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Drug Policy News | September 18 2006

Imagine an America in which school officials could strip search every student in their school based on the unsubstantiated tip that one of them might have a joint. Congress is voting on a bill Tuesday or Wednesday that could make these police state tactics more common.

We can stop Congress in its tracks, though. Call your representative RIGHT NOW and tell them to vote against this dangerous bill.

If you don't know who your House representative is, simply call the Capitol Switchboard at (202) 224-3121 and give them your address. They'll connect you directly with your representative's office. When you get a staffer on the phone, politely say something like:

"My name is [your name] and I live in [your city]. I'm calling to urge [the congressman/the congresswoman] to vote against the Student and Teacher Safety Act (HR 5295) when it comes to the floor this week. This bill would allow schools and police to invasively search large groups of innocent students based on the mere suspicion that just one of them has drugs. It strips Americans of their 4th Amendment rights. Please let me know how [the congressman/the congresswoman] votes."

MORE INFORMATION

The Student Teacher Safety Act of 2006 (HR 5295) is a sloppily written bill that would require any school receiving federal funding (essentially every public school) to adopt policies allowing teachers and school officials to conduct random, warrantless searches of every student, at any time, for essentially any reason they want. All they would have to do is say they suspect one of their students might be carrying drugs, and then they could conduct a wide scale search of every student in the building. These searches could be pat-downs, bag searches, or strip searches depending on how far school administrators wanted to go. Although courts would have the power to overturn policies that went "too far", it could take years - possibly decades - to safeguard the rights of students in every school.

Disconnecting searches from individualized suspicion is what led to the Goose Creek scandal in 2003. That South Carolina city sent a machine-gun toting SWAT team into a high school because the principal suspected one of the students might be selling marijuana. 150 terrified students were handcuffed and forced to the floor at gunpoint as drug dogs tore through their book bags. No drugs or guns were ever found.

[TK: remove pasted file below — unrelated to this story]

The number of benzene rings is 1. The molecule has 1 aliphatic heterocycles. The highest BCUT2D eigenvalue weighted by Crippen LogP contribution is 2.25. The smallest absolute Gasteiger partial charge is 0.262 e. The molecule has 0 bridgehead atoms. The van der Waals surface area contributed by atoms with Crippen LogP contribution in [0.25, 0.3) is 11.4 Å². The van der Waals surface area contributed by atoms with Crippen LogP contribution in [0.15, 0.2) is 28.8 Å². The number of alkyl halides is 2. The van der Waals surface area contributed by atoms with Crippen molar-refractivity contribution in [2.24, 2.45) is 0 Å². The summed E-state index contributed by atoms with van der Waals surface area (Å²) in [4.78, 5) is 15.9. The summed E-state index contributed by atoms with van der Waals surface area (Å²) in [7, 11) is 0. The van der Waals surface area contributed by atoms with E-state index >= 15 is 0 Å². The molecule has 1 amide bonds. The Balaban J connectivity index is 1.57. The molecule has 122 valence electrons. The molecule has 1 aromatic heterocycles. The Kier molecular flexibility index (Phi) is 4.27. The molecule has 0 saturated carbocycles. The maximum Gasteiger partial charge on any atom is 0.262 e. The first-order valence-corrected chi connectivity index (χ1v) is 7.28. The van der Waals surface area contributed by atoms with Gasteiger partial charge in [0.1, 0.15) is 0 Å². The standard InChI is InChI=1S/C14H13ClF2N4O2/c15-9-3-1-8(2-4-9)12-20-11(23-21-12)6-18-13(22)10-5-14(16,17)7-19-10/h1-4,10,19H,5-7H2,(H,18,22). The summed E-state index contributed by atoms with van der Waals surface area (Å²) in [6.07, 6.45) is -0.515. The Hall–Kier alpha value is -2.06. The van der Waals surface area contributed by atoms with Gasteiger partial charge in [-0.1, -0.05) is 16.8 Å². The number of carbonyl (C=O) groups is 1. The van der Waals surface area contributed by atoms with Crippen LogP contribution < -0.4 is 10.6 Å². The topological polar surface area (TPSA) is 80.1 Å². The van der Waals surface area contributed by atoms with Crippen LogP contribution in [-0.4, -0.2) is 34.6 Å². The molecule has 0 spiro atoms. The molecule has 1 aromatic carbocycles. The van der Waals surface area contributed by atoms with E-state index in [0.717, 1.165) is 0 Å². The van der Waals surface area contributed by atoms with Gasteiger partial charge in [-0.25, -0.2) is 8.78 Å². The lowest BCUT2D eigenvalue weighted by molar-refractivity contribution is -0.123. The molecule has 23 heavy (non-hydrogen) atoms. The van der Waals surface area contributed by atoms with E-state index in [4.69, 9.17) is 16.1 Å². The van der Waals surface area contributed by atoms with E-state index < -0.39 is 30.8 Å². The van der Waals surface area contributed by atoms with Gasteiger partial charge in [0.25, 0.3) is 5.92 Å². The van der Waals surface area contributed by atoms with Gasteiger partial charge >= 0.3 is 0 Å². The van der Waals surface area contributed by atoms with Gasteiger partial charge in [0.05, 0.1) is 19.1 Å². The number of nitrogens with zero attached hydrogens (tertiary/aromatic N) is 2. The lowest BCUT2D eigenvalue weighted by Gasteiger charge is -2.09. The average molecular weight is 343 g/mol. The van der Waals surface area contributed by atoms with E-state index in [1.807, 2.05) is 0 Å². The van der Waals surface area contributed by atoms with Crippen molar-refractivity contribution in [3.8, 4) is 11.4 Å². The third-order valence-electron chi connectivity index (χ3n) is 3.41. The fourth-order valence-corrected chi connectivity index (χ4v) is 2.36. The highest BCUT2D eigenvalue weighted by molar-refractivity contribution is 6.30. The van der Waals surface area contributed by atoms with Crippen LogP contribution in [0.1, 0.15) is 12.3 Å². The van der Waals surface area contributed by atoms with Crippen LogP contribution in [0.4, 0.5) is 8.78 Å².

Searching students without individualized suspicion that they have done something wrong fosters mistrust between adolescents and the adults they should feel comfortable turning to when they do have substance abuse problems. Treating groups of students as if they're guilty until proven innocent sends them the wrong message about what it means to be American citizens, and makes them less likely to seek help and guidance when they need it.

The legislation is supported by senior House Republicans and the National Education Association (NEA). It's opposed by the Drug Policy Alliance, Students for Sensible Drug Policy, the ACLU, the American Association of School Administrators, and the National School Boards Association.

The bill wasn't voted on in committee and is being fast-tracked to the floor under a procedure that requires a 2/3 vote to pass. This means there's a chance we can defeat it on the House floor.

The offending text of the legislation (which is not officially public yet) is as follows:

(a) In General- Each local educational agency shall have in effect throughout the jurisdiction of the agency policies that ensure that a search described in subsection (b) is deemed reasonable and permissible.

(b) Searches Covered- A search referred to in subsection (a) is a search by a full-time teacher or school official, acting on any reasonable suspicion based on professional experience and judgment, of any minor student on the grounds of any public school, if the search is conducted to ensure that classrooms, school buildings, school property and students remain free from the threat of all weapons, dangerous materials, or illegal narcotics. The measures used to conduct any search must be reasonably related to the search's objectives, without being excessively intrusive in light of the student's age, sex, and the nature of the offense.

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